Talk:Softdisk Library Format

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Compression and exceptions

I had a quick look at the LZW compression used by SOFTLIB.EXE and I was wondering in which case the exception that is mentioned in the text occured. I was able to write a very quick implementation of an LZW decompressor (with a sliding window of 4 KB) that worked perfectly, so I'd like to test that code for those exceptions. Another thing I noticed is that the LZH compressed data doesn't appear to be based on the compressed data that the LZW compression produces. This seems to be a different compression scheme, using codeword lengths of 8 and 9 bits. --K1n9 Duk3 22:32, 2 January 2012 (GMT)

Seems I was a bit of a twit, I have rewritten the page entirely given my recent pokings at this format. There are no exceptions, just a faulty windows calculator that gave me the wrong binary for a hex value. The 'LZH' I think is just regular LZW, but using a dictionary instead of a sliding window, much like Keen 1's graphics use. --Endian? What are you on about? 05:13, 18 April 2012 (GMT)
So I've implemented this in Wombat, and I've found the following: type 1 compression is LZSS (the description which talks about 'flag bytes' on this page confirms that). Would it make sense to move the text that describes the algorithm to the LZSS page? It's quite a good writeup, but would make more sense there. Type 2 is LZH: LZ77+Huffman, 4k window, adaptive Huffman for codes, offsets use a pre-defined Huffman tree, read-ahead of 30 bytes. It's identical to LHA's -lh1- compression, except that -lh1- uses a 60 byte read-ahead - which makes sense, as the algorithms in both were written by Haruhiko Okumura. (Szevvy (talk) 21:40, 14 July 2021‎ (GMT))
If it's definitely LZSS then it should be merged in with that description so we don't have multiple descriptions of what is ultimately the same thing! Worst case at least add a {{TODO|message}} to mention that it's LZSS to save future coders from reinventing the wheel! -- Malvineous (talk) 09:46, 4 August 2021 (GMT)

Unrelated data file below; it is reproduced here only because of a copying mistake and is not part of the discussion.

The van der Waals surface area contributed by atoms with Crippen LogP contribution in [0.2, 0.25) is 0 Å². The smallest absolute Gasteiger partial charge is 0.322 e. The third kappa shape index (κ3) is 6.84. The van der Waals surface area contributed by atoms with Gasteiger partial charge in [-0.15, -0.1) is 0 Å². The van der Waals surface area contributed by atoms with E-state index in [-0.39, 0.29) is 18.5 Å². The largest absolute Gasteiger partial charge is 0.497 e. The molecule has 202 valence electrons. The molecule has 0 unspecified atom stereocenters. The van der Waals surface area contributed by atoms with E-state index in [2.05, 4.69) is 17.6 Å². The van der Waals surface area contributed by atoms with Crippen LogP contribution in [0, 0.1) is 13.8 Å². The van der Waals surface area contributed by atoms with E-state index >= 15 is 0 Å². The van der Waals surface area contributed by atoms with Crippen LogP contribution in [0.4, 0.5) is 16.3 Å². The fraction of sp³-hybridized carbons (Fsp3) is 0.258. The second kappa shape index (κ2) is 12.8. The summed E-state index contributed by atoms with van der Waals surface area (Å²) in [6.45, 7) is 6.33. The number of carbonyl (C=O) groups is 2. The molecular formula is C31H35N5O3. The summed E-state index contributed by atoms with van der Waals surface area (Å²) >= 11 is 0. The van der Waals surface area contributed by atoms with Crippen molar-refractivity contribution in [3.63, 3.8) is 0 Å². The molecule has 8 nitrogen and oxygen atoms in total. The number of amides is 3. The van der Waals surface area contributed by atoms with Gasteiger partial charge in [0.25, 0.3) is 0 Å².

There are already several articles with explanations about LZW. Some examples include Westwood LZW-12 and Westwood LZW-14. Both were renamed to "LZW" after they were identified as such. Unfortunately, there are loads of slightly different implementations of the LZW compression, too. I'm honestly not sure how to sort out that mess. -Nyerguds (talk) 11:00, 4 August 2021 (GMT)
I would link all those pages to the standard LZW algorithm, then mention the differences on each format's page, which seems to be more or less what has been done with the Westwood ones. I'd also put links on the LZW page to all the different variants, again just like Westwood. The goal is for someone trying to make use of a file format to quickly understand how to do so. Having to implement an algorithm from scratch isn't great, but having to only slightly modify a standard already existing algorithm is much easier. The way the Westwood articles are, mentioning the variations against a standard format, I think is the best we can hope for and it gives people a good place to start from. The ultimate goal, if possible, would be for the main LZW page to describe a generic enough algorithm that would handle most of the variations. I have tried to do this in the gamecomp.js LZW implementation by having a bunch of options you can specify, where only the options are different between each game but the LZW code is the same. -- Malvineous (talk) 04:06, 6 August 2021 (GMT)
All right, thanks for the heads up. The reason I mentioned the WW ones was mostly because, as I wrote in the article, they are a 100% textbook implementation without any modifications at all. I found an implementation of it online to use in my program, and it just worked right away (besides the fact the programmer used an ASCII-stream in that code, which filtered out all higher-value bytes. Dev derp there, lol) -Nyerguds (talk) 08:11, 6 August 2021 (GMT)

Broken link

Hello. Titlebuild's dropbox link is down: Please fix or update it. Or tell me where to get Titlebuild. Szemigi (talk) 07:43, 6 September 2021 (GMT)

Fixed link. Don't hesitate to check dead links in the Internet Archive Wayback Machine project. CTPAX-X Team (talk) 10:12, 6 September 2021 (GMT)